writing about thinking about writing

Readux: Flintlock Edition

Title: The Powder Mage Trilogy (Promise of Blood, The Crimson Campaign, The Autumn Republic)

Author: Brian McClellan

Published: 2013-2015

Date Started: March 12, 2015 Date Finished: April 7, 2015

Rating (out of 5): ★★

Every book has a story: I learned of the first book in trilogy, Promise of Blood, in an interview with Brian McLellan on Chuck Wendig’s blog right when the book came out. I didn’t have to read any of the interview to be convinced this was a book I needed to read, though. As soon as I saw the cover with an old soldier slouching in a throne, a rifle in his hand, blood pooling at his feet, with the tagline “The age of kings is dead… and I have killed it,” I knew I needed to read this book. Yet, for all the impact of that first impression, I somehow never got around to reading it. I say “somehow” as if it were two years worth of accidents and bad timing, but now I’m convinced it was serendipity. When I finally picked Promise of Blood off my bookshelf in March, it turned out that the third and final book had been published only month prior. I could read the whole trilogy if I wanted! And I burned through the like wildfire. Or like a Privileged with an aptitude with fire.

… the man’s brown eyes left no question that he’d led armies on the battlefield. There was a single pistol, hammer cocked, on the stair next to him. He leaned on a sheathed small sword and watched as a stream of blood slowly trickled down each step, a dark line on the yellow-and-white marble.

A completed series seems to be a rare bird in contemporary fantasy these days. Part of that is on me, for picking up every latest thing as soon as it comes out. Even then, I don’t always continue on to subsequent books in a series after I read the first one. The last time I remember consuming a trilogy like this was when I read Lord of the Rings in the eighth grade. For The Powder Mage Trilogy, I was more than happy to lug around 600-page hardcover books for a month. I turned into the ultimate biblio-hermit, with my nose in a book every chance I got. The tale of Field Marshal Tamas’ coup had me hooked from the start, but as the story grew in conflicts and characters and magic, I became addicted.

The Kingdom of Adro has been abused by its royals for long enough, and we enter the story just as Field Marshal Tamas, longtime head of the Adran military and seemingly loyal servant of the king, has executed his coup. The Royal Cabal of magical Privileged are dead. The king and what royalists remain are being gathered for execution. And as the city of Adopest descends into anarchy, our characters converge and separate for what will become a long and difficult war not only between men, but between gods.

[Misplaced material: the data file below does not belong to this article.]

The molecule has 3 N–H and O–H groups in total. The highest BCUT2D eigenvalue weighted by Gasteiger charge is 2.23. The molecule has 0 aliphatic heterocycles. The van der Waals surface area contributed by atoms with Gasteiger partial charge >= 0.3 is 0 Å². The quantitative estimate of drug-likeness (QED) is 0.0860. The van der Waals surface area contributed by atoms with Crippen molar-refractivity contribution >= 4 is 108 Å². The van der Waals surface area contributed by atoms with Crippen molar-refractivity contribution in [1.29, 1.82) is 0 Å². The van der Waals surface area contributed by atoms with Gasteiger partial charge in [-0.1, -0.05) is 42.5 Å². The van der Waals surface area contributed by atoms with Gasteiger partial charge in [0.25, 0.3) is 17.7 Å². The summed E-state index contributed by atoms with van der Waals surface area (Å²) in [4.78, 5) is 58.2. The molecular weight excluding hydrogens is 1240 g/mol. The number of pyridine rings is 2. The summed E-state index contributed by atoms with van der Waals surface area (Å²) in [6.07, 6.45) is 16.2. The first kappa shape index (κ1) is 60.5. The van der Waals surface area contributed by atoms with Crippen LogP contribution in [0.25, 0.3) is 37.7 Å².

This is my first experience  with flintlock fantasy (please comment with any worthy recommendations!), but I have no reason to believe that the balance of magic systems in these books is anything less than spectacular. Privileged have skills in elemental magic, wearing special gloves to harness the Else they touch with their fingers. Knacks have specific aptitudes–one of our heroes, Adamat, has a perfect memory that he uses in his work as a private investigator; another character, Olem, never sleeps. And Powder Mages, so marked by the silver powder keg pins they wear on their uniforms, control gunpowder, whether it is their own to have supernatural prowess with their guns, or their enemies’ to cause large catastrophic explosions or even to blow up powder charges in people’s pockets–Powder Mages even consume gun powder as a kind of energy boost.

“You gorged them on the blood of the nobility… They drank, but were not filled. They ate of hatred and grew hungrier. Your intentions were… well, not pure, but just. Justice is never enough.”

Still, the magic is second to the realistic brutality of the warfare that spreads across these novels. Long marches, sieges, guerilla attacks, civil war. Perhaps the magic is even third: the growth and challenges of characters as they fight and survive is as gripping as anything else. Small, personal moments in the midst of catastrophes. An incredibly complicated relationship between father and son. Friendships tested by commands. Civilians thrust from the sidelines into violence. A strange man who makes a mean pot of soup.

There were, perhaps, a few too many characters with plot armour on. Cruel mistress as I am, I would have struck a killing blow in the instances were my heart was broken only to be conveniently taped back together a few pages later. And there was a certain relationship woven through all three novels that I felt had its strongest moment in the first book and never quite reached that pinnacle again.

The Powder Mage Trilogy rather ruined me for books that came after. Nothing has quite held my attention since then. Nothing is quite exciting enough, quite brutal enough, quite gunpowder-y enough. (I think I’ve been giving swords way too much credit over the years.) Nothing else has Field Marshal effing Tamas in it! This series certainly guaranteed that I’ll be reading anything else Brian McLellan writes in the years to come, and that my fantasy reading habits have become a little more trigger happy.


The past few months have been a funny ol’ time. Maybe it was because of Christmas, which has a tendency to bring out my starry-eyed childhood nostalgia. Maybe it had to do with the fact that I read a number of books in a row that were a return to characters or places I already knew: Longbourne took me back to Pride and Prejudice with a whole new cast and a very different perspective; Prince of Fools was a return to the Broken Empire, but with a guide the polar opposite of Jorg. Maybe it had to do with the release of The Battle of the Five Armies in December, which I had been anticipating basically since the credits rolled on The Desolation of Smaug and brought out that fourteen-year-old fangirl in me.